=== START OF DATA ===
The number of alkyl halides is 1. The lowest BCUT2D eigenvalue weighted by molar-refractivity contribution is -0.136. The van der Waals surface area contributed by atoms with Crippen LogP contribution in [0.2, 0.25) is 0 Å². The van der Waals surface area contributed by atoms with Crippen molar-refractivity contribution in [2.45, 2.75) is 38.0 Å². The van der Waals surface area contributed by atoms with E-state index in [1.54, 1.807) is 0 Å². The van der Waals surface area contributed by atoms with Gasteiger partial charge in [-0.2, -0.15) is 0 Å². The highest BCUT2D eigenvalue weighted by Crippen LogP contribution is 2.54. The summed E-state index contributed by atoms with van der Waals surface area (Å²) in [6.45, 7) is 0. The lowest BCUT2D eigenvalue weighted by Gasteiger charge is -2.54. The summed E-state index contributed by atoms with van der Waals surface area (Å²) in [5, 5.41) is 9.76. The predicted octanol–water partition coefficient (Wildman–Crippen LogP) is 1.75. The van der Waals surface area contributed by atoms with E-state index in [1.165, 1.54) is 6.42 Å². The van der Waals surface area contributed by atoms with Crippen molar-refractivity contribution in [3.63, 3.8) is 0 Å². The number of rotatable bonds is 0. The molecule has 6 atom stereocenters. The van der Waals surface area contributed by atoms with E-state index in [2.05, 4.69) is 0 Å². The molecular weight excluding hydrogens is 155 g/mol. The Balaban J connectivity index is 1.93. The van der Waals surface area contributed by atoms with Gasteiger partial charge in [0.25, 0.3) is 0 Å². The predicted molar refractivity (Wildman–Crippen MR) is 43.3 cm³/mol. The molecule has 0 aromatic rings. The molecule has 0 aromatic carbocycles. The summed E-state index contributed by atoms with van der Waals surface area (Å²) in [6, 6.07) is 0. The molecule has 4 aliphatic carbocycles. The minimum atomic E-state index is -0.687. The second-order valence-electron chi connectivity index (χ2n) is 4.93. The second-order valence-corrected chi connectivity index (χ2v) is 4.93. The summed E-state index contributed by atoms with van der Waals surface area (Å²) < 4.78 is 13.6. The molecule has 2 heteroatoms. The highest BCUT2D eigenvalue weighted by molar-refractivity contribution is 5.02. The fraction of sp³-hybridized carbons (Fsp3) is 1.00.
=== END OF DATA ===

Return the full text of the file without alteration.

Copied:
The number of alkyl halides is 1. The lowest BCUT2D eigenvalue weighted by molar-refractivity contribution is -0.136. The van der Waals surface area contributed by atoms with Crippen LogP contribution in [0.2, 0.25) is 0 Å². The van der Waals surface area contributed by atoms with Crippen molar-refractivity contribution in [2.45, 2.75) is 38.0 Å². The van der Waals surface area contributed by atoms with E-state index in [1.54, 1.807) is 0 Å². The van der Waals surface area contributed by atoms with Gasteiger partial charge in [-0.2, -0.15) is 0 Å². The highest BCUT2D eigenvalue weighted by Crippen LogP contribution is 2.54. The summed E-state index contributed by atoms with van der Waals surface area (Å²) in [6.45, 7) is 0. The lowest BCUT2D eigenvalue weighted by Gasteiger charge is -2.54. The summed E-state index contributed by atoms with van der Waals surface area (Å²) in [5, 5.41) is 9.76. The predicted octanol–water partition coefficient (Wildman–Crippen LogP) is 1.75. The van der Waals surface area contributed by atoms with E-state index in [1.165, 1.54) is 6.42 Å². The van der Waals surface area contributed by atoms with Crippen molar-refractivity contribution in [3.63, 3.8) is 0 Å². The number of rotatable bonds is 0. The molecule has 6 atom stereocenters. The van der Waals surface area contributed by atoms with E-state index in [2.05, 4.69) is 0 Å². The molecular weight excluding hydrogens is 155 g/mol. The Balaban J connectivity index is 1.93. The van der Waals surface area contributed by atoms with Gasteiger partial charge in [0.25, 0.3) is 0 Å². The predicted molar refractivity (Wildman–Crippen MR) is 43.3 cm³/mol. The molecule has 0 aromatic rings. The molecule has 0 aromatic carbocycles. The summed E-state index contributed by atoms with van der Waals surface area (Å²) in [6, 6.07) is 0. The molecule has 4 aliphatic carbocycles. The minimum atomic E-state index is -0.687. The second-order valence-electron chi connectivity index (χ2n) is 4.93. The second-order valence-corrected chi connectivity index (χ2v) is 4.93. The summed E-state index contributed by atoms with van der Waals surface area (Å²) < 4.78 is 13.6. The molecule has 2 heteroatoms. The highest BCUT2D eigenvalue weighted by molar-refractivity contribution is 5.02. The fraction of sp³-hybridized carbons (Fsp3) is 1.00.